Jan. 26 - British Prime Minister David Cameron used a speech in Davos to bypass attempts to complete the Doha world trade talks and let the European Union negotiate an alternative deal. Sonia Legg reports from Davos.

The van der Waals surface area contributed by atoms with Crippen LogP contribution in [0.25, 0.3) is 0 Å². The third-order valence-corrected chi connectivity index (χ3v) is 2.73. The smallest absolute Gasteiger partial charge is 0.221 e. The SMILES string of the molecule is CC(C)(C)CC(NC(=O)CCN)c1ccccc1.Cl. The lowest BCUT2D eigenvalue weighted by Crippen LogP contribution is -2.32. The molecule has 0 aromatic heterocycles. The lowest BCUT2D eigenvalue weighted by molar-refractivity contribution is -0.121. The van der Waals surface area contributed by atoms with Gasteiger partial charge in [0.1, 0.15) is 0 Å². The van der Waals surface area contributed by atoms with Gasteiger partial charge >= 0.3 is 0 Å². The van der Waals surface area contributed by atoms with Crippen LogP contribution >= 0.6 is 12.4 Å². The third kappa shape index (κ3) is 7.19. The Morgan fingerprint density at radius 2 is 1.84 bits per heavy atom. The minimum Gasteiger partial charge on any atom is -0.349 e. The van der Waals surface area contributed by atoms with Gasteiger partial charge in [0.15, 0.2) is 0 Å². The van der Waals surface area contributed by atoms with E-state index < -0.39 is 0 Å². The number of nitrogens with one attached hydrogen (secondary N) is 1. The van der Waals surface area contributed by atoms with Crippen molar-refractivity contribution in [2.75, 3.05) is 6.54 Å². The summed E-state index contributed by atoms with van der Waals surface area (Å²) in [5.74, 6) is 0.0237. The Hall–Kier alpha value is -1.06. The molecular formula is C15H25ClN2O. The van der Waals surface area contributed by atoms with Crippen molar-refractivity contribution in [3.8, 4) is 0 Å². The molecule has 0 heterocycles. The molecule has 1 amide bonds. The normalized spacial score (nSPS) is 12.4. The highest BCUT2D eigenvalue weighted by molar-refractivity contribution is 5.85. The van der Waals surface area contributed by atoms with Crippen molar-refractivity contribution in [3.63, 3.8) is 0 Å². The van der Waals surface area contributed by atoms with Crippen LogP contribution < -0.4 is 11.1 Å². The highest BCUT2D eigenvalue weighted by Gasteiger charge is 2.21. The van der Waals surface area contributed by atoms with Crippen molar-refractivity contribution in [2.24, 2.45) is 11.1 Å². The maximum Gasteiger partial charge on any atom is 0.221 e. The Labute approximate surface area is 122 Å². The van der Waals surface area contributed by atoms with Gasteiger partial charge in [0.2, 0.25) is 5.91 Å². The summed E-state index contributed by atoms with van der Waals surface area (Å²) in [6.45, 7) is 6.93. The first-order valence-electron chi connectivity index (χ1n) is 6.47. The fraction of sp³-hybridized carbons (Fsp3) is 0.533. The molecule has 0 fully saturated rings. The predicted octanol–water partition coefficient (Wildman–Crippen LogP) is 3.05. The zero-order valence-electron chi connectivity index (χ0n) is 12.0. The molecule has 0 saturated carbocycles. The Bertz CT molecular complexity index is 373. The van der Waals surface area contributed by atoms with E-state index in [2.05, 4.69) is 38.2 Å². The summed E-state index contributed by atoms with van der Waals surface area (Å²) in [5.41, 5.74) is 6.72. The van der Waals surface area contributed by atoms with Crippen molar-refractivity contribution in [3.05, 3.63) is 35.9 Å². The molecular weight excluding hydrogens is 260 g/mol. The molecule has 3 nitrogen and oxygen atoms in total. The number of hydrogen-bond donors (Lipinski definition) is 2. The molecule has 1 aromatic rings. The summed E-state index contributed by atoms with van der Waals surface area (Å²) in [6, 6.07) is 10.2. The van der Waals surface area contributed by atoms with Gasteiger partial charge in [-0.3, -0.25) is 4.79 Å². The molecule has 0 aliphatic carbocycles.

There was a feeling of deja vu as Britain's Prime Minister arrived at the World Economic Forum in Davos. Last year David Cameron focussed on the Doha trade deal - this year he did the same but chose to go a step further. He called on world leaders to bypass the world free trade deal in favour of new separate agreements. (SOUNDBITE) (English) DAVID CAMERON, BRITAIN'S PRIME MINISTER, SAYING (English): "Last year, at this very forum, world leaders called for an all-out effort to conclude the Doha round in 2011. We said it was the make-or-break year. It was. And we have to be frank about it. It didn't work. But let's not give up on free trade. Let's step forward with a new and ambitious set of ideas to take trade forwards." Cameron wants the 27 members of the European Union to negotiate their own deals - creating what he called a "coalition of the willing." It's a controversial move, most world leaders have spent years giving their support to the Doha deal. But Cameron has his own agenda. He's keen to give a boost to Britain and Europe's sagging economies. (SOUNDBITE) (English) DAVID CAMERON, BRITAIN'S PRIME MINISTER, SAYING (English): "We meet today at a perilous moment for economies right across Europe. Growth has stalled, unemployment is rising, the prospect of Europe getting left behind is all too apparent." PTC: REUTERS CORRESPONDENT SONIA LEGG, SAYING (English): Cameron also addressed some of issues which have isolated Britain. He called plans for a common financial transaction tax "madness" and again defended his decision to reject a new Europe Treaty. But he insisted Britain was committed to the EU (SOUNDBITE) (English) DAVID CAMERON, BRITAIN'S PRIME MINISTER, SAYING (English): "Britain is part of the European Union not by default but by choice. It fundamentally reflects our national interest to be part of the single market which is on our doorstep and we have no intention of walking away from it." Cameron's comments certainly don't mean the Doha deal is dead - just last month world trade ministers refused to go down that route. But Cameron insists Europe needs bold action and it needs it soon. Sonia Legg, in Davos for Reuters